This is another recipe from Wicked Good Barbecue that I have been drooling over since I spotted it several weeks ago. I made it over several days and threw it on the Egg early this morning and my parents joined me for an 8:00AM breakfast.
On Sunday I made some medium boiled Eggs. The eggs went into some cold water, which was brought to a boil and then reduced to a simmer for 3 minutes.
The eggs went into an ice water bath for 10 minutes.
The eggs were peeled and stored in the refrigerator.
Last night (Monday) I made the Scotch Eggs. They used Sweet Italian sausage, maple syrup and some iQUE BBQ rub. This leftover rub was the same rub I used making the ribs and pulled pork from Wicked Good Barbecue).
The two pounds of sausage was mixed together with maple syrup. Instead of using cased sausages, I bought 2 pounds of ground Italian sausages. I thought this would make things easier. It didn't. The consistency of the ground sausage was "looser" and the addition of 1/2 cup of maple syrup to the mixture made for a very soupy ground sausage mixture. Making the patties was a very iffy process. Next time I will stick to cased sausage.
The meat was measured out into 6 equal (1/3 pound) portions using the Kitchen scale. The meat was pressed into six 1/4" thick patties.
The six medium boiled eggs were set into the center of the patties and the meat was wrapped around the egg to form a large egg shaped "meatball". As I mentioned earlier , this was a very difficult process due to the soupiness of the mix.
The six egg-shaped "meatballs" get coated with the iQUE rub and then they went for an overnight stay in the fridge.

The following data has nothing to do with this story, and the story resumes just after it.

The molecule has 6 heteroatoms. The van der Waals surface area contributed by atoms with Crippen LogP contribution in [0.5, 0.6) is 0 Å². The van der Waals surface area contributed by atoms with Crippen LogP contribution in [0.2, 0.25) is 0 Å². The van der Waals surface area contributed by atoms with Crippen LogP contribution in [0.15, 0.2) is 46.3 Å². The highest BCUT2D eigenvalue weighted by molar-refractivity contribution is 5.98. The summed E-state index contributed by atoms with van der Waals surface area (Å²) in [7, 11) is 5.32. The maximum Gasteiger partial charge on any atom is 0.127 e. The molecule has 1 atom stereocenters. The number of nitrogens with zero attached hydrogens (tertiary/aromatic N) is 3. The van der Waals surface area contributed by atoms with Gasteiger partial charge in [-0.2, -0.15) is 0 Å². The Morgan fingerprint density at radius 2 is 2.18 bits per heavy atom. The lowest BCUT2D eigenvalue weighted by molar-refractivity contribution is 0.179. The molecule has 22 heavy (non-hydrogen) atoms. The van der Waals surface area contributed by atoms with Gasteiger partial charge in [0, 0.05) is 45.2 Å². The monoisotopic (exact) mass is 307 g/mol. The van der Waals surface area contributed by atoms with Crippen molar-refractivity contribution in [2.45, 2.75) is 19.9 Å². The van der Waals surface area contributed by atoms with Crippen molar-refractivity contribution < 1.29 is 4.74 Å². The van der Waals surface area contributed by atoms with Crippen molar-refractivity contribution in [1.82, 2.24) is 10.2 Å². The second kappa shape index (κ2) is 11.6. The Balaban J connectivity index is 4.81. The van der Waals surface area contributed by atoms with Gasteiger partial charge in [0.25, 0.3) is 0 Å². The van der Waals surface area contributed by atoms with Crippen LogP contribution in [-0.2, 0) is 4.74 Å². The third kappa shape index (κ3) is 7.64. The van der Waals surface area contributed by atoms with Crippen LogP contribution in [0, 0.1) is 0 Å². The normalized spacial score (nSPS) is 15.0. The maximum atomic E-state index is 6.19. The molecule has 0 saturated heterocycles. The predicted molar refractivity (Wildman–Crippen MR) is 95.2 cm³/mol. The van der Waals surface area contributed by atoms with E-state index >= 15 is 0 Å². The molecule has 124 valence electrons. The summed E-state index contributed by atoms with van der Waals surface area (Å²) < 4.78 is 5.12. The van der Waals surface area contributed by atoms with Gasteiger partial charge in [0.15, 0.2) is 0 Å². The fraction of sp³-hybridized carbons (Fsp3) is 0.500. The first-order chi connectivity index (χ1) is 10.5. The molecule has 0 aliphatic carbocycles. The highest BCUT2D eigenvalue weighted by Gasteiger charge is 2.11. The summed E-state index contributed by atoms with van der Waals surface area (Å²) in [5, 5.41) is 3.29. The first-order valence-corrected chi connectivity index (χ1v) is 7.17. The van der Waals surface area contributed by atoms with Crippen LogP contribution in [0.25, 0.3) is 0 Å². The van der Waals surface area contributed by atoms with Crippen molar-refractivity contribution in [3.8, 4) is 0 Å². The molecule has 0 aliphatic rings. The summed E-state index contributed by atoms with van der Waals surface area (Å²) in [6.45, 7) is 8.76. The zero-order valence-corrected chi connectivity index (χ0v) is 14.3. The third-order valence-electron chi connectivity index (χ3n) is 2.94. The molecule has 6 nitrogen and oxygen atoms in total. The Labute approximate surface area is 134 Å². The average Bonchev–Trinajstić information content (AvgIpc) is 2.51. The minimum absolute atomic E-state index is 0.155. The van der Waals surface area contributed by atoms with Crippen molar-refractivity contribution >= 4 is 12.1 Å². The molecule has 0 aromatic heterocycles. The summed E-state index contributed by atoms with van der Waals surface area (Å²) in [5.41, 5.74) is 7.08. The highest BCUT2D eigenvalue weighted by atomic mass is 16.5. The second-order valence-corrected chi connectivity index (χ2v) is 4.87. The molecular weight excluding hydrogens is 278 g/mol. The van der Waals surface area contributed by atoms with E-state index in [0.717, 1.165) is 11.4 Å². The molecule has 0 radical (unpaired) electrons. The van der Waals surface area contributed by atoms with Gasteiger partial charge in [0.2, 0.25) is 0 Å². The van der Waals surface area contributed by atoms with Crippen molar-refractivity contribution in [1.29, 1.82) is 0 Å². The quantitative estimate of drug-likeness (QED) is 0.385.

Here are the Scotch Eggs fresh out of the fridge after an overnight stay and they are about to go on the BGE which has been stabilized at 250 degrees.
The Egg has been set up for indirect grilling with the plate setter installed legs up and the stainless steel grill grid. I've got the grate probe for my Maverick ET-732 installed and the temps are at 250. The Scotch Eggs are on a wire cooling rack to keep them out of the drippings. The cooling rack is in a aluminum foil covered jelly roll pan.
After an hour on the Egg at 250 degrees, the Scotch eggs are ready.
Time to eat!! The Scotch Eggs went straight from the Egg to the table.
The Scotch Eggs were topped with some additional maple syrup and some English muffins.
I've got one word for these: Dee-licious.
None of us had ever tried these before, but everyone loved these Scotch Eggs. I understand they are normally deep fried, but I can't imagine eating them any other way other than on the grill. The interesting thing about Wicked Good Barbecue is the recipes aren't all the food entered into the various competitions by the iQUE BBQ team. Many of them are things they make to eat themselves, and let me just say they treat themselves well.